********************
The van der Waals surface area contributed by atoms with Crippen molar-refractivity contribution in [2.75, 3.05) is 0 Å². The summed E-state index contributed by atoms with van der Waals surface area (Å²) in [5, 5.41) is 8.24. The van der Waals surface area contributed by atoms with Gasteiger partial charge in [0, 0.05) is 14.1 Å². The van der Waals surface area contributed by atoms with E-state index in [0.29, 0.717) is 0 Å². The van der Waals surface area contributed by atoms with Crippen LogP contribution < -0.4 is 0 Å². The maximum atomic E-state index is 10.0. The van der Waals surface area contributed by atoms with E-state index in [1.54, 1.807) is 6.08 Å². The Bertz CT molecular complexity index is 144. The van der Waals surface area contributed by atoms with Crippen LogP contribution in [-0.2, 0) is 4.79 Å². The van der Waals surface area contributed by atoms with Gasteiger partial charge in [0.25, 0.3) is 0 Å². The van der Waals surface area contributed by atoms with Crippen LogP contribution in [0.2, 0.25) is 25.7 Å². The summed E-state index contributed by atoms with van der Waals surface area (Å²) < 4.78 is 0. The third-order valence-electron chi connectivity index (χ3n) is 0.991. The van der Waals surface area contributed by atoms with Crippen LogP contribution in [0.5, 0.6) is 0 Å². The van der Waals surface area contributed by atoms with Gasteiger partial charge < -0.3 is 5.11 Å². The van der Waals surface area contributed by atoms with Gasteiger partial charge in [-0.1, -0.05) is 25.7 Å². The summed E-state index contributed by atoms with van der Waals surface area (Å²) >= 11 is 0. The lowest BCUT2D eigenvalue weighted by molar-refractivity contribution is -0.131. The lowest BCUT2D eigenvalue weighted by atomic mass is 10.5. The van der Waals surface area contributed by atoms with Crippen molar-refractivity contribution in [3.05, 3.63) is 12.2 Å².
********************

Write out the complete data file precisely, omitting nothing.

The van der Waals surface area contributed by atoms with Crippen molar-refractivity contribution in [2.75, 3.05) is 0 Å². The summed E-state index contributed by atoms with van der Waals surface area (Å²) in [5, 5.41) is 8.24. The van der Waals surface area contributed by atoms with Gasteiger partial charge in [0, 0.05) is 14.1 Å². The van der Waals surface area contributed by atoms with E-state index in [0.29, 0.717) is 0 Å². The van der Waals surface area contributed by atoms with Crippen LogP contribution < -0.4 is 0 Å². The maximum atomic E-state index is 10.0. The van der Waals surface area contributed by atoms with E-state index in [1.54, 1.807) is 6.08 Å². The Bertz CT molecular complexity index is 144. The van der Waals surface area contributed by atoms with Crippen LogP contribution in [-0.2, 0) is 4.79 Å². The van der Waals surface area contributed by atoms with Gasteiger partial charge in [0.25, 0.3) is 0 Å². The van der Waals surface area contributed by atoms with Crippen LogP contribution in [0.2, 0.25) is 25.7 Å². The summed E-state index contributed by atoms with van der Waals surface area (Å²) < 4.78 is 0. The third-order valence-electron chi connectivity index (χ3n) is 0.991. The van der Waals surface area contributed by atoms with Crippen LogP contribution in [0.5, 0.6) is 0 Å². The van der Waals surface area contributed by atoms with Gasteiger partial charge < -0.3 is 5.11 Å². The van der Waals surface area contributed by atoms with Gasteiger partial charge in [-0.1, -0.05) is 25.7 Å². The summed E-state index contributed by atoms with van der Waals surface area (Å²) >= 11 is 0. The lowest BCUT2D eigenvalue weighted by molar-refractivity contribution is -0.131. The lowest BCUT2D eigenvalue weighted by atomic mass is 10.5. The van der Waals surface area contributed by atoms with Crippen molar-refractivity contribution in [3.05, 3.63) is 12.2 Å².